CHAMPAIGN, Ill. — I’m guiding a group tour through the Oak Street Library Facility and we’ve reached my favorite part – the big moment of reveal. I step close to open the automatic overhead vault door, and visitors catch their first glimpse of the vaults with their 40-foot-high shelving packed with library materials. One visitor gasps, and another exclaims that it is just like the warehouse in the Indiana Jones movie, except filled with library books.
As the visitors snap photos, I share statistics about the size of the collection at more than 4 million volumes and the capacity of the vaults at roughly 85 percent. I provide details for some of our bigger endeavors, such as the Big Ten Academic Alliance Shared Print Repository.
Before we enter the vaults, our tour starts in the storage facility’s workroom, where the visitors wind their way through carts and tables loaded with books, serials and library materials in all formats, bound for ingestion into the high-density storage vaults. The crowded room appears chaotic to the untrained eye, but streamlined workflows govern the progress of each project along the way.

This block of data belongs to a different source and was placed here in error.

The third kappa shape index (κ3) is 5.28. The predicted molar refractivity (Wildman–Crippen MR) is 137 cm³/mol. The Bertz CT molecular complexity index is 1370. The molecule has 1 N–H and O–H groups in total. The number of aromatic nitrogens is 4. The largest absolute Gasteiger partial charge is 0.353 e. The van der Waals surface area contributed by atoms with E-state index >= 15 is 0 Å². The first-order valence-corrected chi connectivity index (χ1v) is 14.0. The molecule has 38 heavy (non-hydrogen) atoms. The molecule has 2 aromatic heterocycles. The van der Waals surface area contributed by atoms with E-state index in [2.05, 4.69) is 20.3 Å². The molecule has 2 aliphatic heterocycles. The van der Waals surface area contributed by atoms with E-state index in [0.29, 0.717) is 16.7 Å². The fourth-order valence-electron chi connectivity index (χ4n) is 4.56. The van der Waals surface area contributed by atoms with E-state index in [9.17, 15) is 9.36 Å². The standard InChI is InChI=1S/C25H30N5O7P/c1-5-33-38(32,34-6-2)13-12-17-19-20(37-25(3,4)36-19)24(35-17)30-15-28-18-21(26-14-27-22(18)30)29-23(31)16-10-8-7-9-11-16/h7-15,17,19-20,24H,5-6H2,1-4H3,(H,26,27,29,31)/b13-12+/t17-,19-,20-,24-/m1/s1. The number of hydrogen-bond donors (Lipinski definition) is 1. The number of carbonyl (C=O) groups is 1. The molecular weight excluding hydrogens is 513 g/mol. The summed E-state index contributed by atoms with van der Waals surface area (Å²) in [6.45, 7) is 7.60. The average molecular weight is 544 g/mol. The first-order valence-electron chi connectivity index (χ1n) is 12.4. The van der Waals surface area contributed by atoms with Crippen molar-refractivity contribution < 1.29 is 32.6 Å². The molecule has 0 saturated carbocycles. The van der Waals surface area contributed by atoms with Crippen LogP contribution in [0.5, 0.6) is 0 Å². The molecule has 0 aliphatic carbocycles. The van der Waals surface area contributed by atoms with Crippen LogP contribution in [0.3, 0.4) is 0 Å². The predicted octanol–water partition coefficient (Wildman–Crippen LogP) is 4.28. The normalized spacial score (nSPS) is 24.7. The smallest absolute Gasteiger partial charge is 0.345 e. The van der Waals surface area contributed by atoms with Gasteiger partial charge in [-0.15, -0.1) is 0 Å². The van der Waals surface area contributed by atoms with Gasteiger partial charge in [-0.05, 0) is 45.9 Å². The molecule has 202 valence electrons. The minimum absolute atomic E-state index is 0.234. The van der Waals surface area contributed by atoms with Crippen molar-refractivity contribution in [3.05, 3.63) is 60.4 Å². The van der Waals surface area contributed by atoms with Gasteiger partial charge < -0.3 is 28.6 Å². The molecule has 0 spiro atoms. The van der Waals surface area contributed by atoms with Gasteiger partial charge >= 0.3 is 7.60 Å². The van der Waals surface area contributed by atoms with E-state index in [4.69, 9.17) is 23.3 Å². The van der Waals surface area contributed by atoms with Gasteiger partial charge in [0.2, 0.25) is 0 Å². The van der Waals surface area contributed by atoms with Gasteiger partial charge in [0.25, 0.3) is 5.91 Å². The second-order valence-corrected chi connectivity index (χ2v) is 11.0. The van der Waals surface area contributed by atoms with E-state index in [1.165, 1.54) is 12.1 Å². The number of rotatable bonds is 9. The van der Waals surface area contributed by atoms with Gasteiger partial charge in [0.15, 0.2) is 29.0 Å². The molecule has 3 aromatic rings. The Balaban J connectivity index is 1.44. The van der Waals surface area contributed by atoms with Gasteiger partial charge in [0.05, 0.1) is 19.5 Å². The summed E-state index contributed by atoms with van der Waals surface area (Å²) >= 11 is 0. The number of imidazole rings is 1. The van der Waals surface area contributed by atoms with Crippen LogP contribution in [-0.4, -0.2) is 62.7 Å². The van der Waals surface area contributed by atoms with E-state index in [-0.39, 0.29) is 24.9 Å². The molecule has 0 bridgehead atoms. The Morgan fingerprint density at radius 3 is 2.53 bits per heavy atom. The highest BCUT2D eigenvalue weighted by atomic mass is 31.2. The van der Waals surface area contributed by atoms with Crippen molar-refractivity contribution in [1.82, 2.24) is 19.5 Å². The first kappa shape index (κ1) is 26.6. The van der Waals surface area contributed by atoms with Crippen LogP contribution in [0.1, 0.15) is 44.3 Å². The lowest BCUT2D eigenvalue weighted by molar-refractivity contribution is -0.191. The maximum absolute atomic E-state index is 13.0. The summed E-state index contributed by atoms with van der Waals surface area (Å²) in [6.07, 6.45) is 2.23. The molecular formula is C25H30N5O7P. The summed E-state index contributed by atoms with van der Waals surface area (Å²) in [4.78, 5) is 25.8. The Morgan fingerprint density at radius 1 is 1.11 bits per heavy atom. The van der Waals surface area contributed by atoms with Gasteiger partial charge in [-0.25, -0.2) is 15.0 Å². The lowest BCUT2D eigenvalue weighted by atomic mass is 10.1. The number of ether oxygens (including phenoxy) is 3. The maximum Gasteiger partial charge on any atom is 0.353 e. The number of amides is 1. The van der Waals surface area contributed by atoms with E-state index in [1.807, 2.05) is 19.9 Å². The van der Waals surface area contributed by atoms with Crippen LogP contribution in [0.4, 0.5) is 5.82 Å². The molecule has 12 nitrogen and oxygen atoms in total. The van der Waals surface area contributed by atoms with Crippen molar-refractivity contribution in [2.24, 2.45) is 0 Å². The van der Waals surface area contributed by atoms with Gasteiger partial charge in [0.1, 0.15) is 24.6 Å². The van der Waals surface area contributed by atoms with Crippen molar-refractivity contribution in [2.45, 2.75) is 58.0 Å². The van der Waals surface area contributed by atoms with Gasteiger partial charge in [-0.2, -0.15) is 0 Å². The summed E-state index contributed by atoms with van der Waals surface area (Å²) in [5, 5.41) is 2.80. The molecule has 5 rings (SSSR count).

As we reach the receiving area, things appear even more chaotic, as there is just as much material leaving the facility for projects such as large-scale digitization as there is coming into the facility for the first time.
As the tour continues through the vaults, my feet get colder and colder due to the preservation storage conditions there, which are held at 50 degrees Fahrenheit and 30 percent relative humidity. I talk faster as I get colder, but the visitors don’t seem to mind as they take photographs trying to get a sense of scale of the facility.
We walk past cases of maps, blueprints, archival boxes and film, and suddenly the group becomes fascinated – not just by the scale of the shelving itself, but with the contents that are held in the collection. As I am tempted on a daily basis, the focus of the group shifts from large-scale storage to any number of individual treasures that catch the eye, from the X-rays of revolutionary University of Illinois microbiologist Carl R. Woese to the playscripts of “Days of Our Lives.” While every group is different, the enthusiasm of the visitors never fails to remind me of the importance of the access we provide to such a unique, diverse collection.